The Saddest Song

Because I’ve been in A Mood lately, I’ve resurrected an old Spotify playlist I made of all the sad songs I could think of.

I chucked everything but the kitchen sink in there, so my playlist ranges from ’80s power ballads (I distinctly remember when I was in preschool crying on the school bus every time I heard Roxette’s ‘It Must Have Been Love’ on Manong’s radio — opo, every time), OPM songs that vividly remind me of my real-life break-ups (Sugarfree’s ‘Kwarto’ — each line was on point, even the dusty jacket in the corner), to indie (‘Your Ex-Lover is Dead’ from Stars is a favourite… “And all of the time you thought I was sad / I was trying to remember your name” …*mic drop*).

Anyway. I’ve been listening to this playlist a lot recently. It got me thinking about what the saddest song ever written could be.

My gloomy playlist certainly had a lot of promising candidates. Who would win the Saddest Song award? Joni Mitchell’s ‘River’ (“I wish I had a river I could skate away on” always gets to me)? Would it be Abba’s heart-rending entry, ‘The Winner Takes It All’? Adele’s painful, plaintive request in ‘All I Ask’? How about Alanis Morissette’s ‘So Unsexy’ (to anxious people like me, this song always struck far too close to heart)? (As you can see, I got stuck on letter A.)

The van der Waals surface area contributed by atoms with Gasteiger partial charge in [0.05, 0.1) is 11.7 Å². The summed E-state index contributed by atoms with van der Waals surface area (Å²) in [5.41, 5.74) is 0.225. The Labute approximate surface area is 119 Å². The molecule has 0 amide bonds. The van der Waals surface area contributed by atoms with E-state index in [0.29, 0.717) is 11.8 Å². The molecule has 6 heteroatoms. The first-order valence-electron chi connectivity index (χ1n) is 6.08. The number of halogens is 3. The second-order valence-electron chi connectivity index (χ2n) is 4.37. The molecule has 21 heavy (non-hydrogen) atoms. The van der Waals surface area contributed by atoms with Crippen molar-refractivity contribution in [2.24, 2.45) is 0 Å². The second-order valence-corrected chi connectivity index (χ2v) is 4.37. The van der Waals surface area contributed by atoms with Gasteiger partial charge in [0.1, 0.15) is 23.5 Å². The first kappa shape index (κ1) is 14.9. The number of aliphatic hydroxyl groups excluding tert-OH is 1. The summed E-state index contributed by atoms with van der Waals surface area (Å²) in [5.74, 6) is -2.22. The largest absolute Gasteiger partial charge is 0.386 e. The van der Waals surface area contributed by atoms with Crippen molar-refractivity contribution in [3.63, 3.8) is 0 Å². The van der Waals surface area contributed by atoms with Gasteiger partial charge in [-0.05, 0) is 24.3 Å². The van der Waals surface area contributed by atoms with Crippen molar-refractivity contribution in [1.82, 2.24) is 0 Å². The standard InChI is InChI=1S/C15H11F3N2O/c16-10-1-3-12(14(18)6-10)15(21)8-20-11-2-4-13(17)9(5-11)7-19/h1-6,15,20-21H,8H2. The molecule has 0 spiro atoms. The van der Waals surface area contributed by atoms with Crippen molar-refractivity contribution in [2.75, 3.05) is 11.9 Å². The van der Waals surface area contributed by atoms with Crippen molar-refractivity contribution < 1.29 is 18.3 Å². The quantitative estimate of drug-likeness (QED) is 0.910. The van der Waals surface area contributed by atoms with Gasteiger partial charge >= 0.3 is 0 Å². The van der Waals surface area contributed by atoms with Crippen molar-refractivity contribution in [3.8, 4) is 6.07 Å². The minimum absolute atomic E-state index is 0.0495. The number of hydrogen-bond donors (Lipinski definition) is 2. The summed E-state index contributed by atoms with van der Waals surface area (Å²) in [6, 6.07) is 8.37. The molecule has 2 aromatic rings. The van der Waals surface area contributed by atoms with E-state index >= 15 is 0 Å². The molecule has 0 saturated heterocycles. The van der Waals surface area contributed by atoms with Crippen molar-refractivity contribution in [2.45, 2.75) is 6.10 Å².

Then my random playlist shuffle landed on ‘A Letter To Elise’ from The Cure.

Don’t get put off by Robert Smith’s goth look and crazy hair. Have a listen with your eyes closed.

From me and you, there are worlds to part
With aching looks and breaking hearts
And all the prayers your hands can make
Oh, I just take as much as you can throw
And then throw it all away
Oh I’ll throw it all away
Like throwing faces at the sky
Like throwing arms round yesterday
I stood and stared
Wide-eyed in front of you
And the face I saw looked back the way I wanted to
But I just can’t hold my tears away the way you do
Elise, believe I never wanted this
I thought this time I’d keep all of my promises
I thought you were the girl I always dreamed about
But I let the dream go
And the promises broke, the make-believe ran out

The quiet, aching resignation in those lines. Hay.

Here’s a soothing, gentle cover version from Goh Nakamura.

How about you? What’s your go-to sad song?

Think critically dear readers,

Featured image by Volkan Olmez on Unsplash